The Horners Award for Plastics Design and Innovation unveiled the Thermoplastic Bulkhead as its winner on Tuesday 2nd October at the Horners Annual Banquet, at Mansion House in London.
The car component, developed by RLE International, represents a mass saving of 34%, and a cost saving of 10% when compared to the existing metallic bulkhead typically found in vehicles.
Judges recognised its light-weight and associated fuel saving advantage and praised it as an eco-friendly development for the automotive industry as the bulkhead is also fully recyclable. The winner was presented with their certificate and Horn trophy by the City of London Lord Mayor Locum Tenens, Alderman Sir Andrew Palmley at the banquet attended by distinguished guests.
Another finalist, Amaray, received the British Plastics Federation (BPF) Award for its Corretto Cup: a recyclable, reusable and insulated cup designed to replace paper cups which cannot be recycled. It features EcoCore™ foamcore walls that retain the heat of the drink whilst preventing burning for the user.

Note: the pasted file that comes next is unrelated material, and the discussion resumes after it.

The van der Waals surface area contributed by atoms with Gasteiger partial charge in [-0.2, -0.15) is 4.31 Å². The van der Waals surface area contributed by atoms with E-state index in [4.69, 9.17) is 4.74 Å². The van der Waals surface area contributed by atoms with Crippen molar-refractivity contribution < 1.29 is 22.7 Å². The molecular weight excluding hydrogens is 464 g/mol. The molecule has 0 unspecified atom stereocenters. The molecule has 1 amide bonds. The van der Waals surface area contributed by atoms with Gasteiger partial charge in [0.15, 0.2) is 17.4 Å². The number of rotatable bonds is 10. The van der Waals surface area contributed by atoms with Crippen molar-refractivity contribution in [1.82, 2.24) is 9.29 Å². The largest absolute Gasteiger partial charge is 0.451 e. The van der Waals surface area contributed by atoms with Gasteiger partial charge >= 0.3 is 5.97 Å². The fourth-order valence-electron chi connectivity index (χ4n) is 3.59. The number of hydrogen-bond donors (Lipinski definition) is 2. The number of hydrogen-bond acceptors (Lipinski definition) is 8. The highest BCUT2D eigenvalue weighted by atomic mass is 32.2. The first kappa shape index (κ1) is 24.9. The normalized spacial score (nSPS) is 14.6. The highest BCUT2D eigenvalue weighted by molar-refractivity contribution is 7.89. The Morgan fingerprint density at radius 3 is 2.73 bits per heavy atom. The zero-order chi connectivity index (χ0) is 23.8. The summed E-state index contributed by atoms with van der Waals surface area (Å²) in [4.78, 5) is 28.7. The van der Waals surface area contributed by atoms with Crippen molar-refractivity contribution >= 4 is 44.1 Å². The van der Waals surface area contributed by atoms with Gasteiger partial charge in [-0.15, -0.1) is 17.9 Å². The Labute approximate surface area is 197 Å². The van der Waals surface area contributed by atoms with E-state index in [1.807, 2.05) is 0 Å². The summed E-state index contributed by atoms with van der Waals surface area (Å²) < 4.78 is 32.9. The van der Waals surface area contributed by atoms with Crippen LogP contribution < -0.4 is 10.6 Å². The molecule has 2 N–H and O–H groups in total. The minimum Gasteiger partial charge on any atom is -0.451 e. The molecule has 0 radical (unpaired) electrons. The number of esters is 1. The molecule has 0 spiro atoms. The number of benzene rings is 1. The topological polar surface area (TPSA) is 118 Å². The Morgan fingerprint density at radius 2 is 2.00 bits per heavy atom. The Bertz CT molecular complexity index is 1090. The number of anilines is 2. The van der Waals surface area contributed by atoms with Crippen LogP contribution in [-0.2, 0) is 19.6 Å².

David Williams, Chairman of the Worshipful Company of Horners Awards Committee, states:
“We are delighted by the range and quality of the entries we received this year – which just goes to show that the plastics industry is still, as it has always been, very much at the forefront of innovation. The winner, RLE International, for their low-mass, cost-saving bulkhead, demonstrate how crucial plastics are in providing innovations that help us lower environmental impacts.”
This year, the competition was fierce – with three innovations receiving Highly Commended awards. The first was UniSafe™ by Owen Mumford, an easy to use springless safety-device for pre-filled syringes, designed to reduce risks of traditional safety syringes.
The second highly commended product was WingLights Pop by CYCL. Fitting on the end of handlebars, these lightweight and waterproof turn signals make cyclists more visible to motorists, thus improving safety.
The third highly commended innovation was the APIS Beehive, designed and developed by De Montfort University graduate, Olivia Alexander. Her compact beehive is made from recyclable plastic, cork, wood and rope, designed for use in garden spaces.
The Award is believed to be the longest running plastic design award in the world and is jointly run by the Worshipful Company of Horners and the British Plastics Federation. Entries for next year’s award can be made on the BPF website.